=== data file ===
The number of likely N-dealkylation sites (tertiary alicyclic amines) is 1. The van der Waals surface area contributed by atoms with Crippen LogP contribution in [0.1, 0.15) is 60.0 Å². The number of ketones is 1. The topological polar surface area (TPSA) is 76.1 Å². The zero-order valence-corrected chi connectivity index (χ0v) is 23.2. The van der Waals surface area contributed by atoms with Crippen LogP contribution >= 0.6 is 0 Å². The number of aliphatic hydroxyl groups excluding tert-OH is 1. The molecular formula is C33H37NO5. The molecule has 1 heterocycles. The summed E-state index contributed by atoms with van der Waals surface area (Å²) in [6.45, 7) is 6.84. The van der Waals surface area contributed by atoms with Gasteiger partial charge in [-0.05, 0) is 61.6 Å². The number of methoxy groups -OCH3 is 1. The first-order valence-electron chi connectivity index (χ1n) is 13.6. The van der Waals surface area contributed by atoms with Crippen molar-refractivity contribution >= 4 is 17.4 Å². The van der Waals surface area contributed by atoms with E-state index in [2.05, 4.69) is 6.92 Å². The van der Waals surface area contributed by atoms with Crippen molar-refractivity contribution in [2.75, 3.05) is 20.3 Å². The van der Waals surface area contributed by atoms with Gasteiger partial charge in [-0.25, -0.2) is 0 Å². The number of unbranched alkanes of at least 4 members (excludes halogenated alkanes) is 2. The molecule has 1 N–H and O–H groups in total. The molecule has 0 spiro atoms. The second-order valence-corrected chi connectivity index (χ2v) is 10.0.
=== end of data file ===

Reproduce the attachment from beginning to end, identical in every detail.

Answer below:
The number of likely N-dealkylation sites (tertiary alicyclic amines) is 1. The van der Waals surface area contributed by atoms with Crippen LogP contribution in [0.1, 0.15) is 60.0 Å². The number of ketones is 1. The topological polar surface area (TPSA) is 76.1 Å². The zero-order valence-corrected chi connectivity index (χ0v) is 23.2. The van der Waals surface area contributed by atoms with Crippen LogP contribution >= 0.6 is 0 Å². The number of aliphatic hydroxyl groups excluding tert-OH is 1. The molecular formula is C33H37NO5. The molecule has 1 heterocycles. The summed E-state index contributed by atoms with van der Waals surface area (Å²) in [6.45, 7) is 6.84. The van der Waals surface area contributed by atoms with Gasteiger partial charge in [-0.05, 0) is 61.6 Å². The number of methoxy groups -OCH3 is 1. The first-order valence-electron chi connectivity index (χ1n) is 13.6. The van der Waals surface area contributed by atoms with Crippen molar-refractivity contribution >= 4 is 17.4 Å². The van der Waals surface area contributed by atoms with E-state index in [2.05, 4.69) is 6.92 Å². The van der Waals surface area contributed by atoms with Crippen molar-refractivity contribution in [2.75, 3.05) is 20.3 Å². The van der Waals surface area contributed by atoms with Gasteiger partial charge in [-0.25, -0.2) is 0 Å². The number of unbranched alkanes of at least 4 members (excludes halogenated alkanes) is 2. The molecule has 1 N–H and O–H groups in total. The molecule has 0 spiro atoms. The second-order valence-corrected chi connectivity index (χ2v) is 10.0.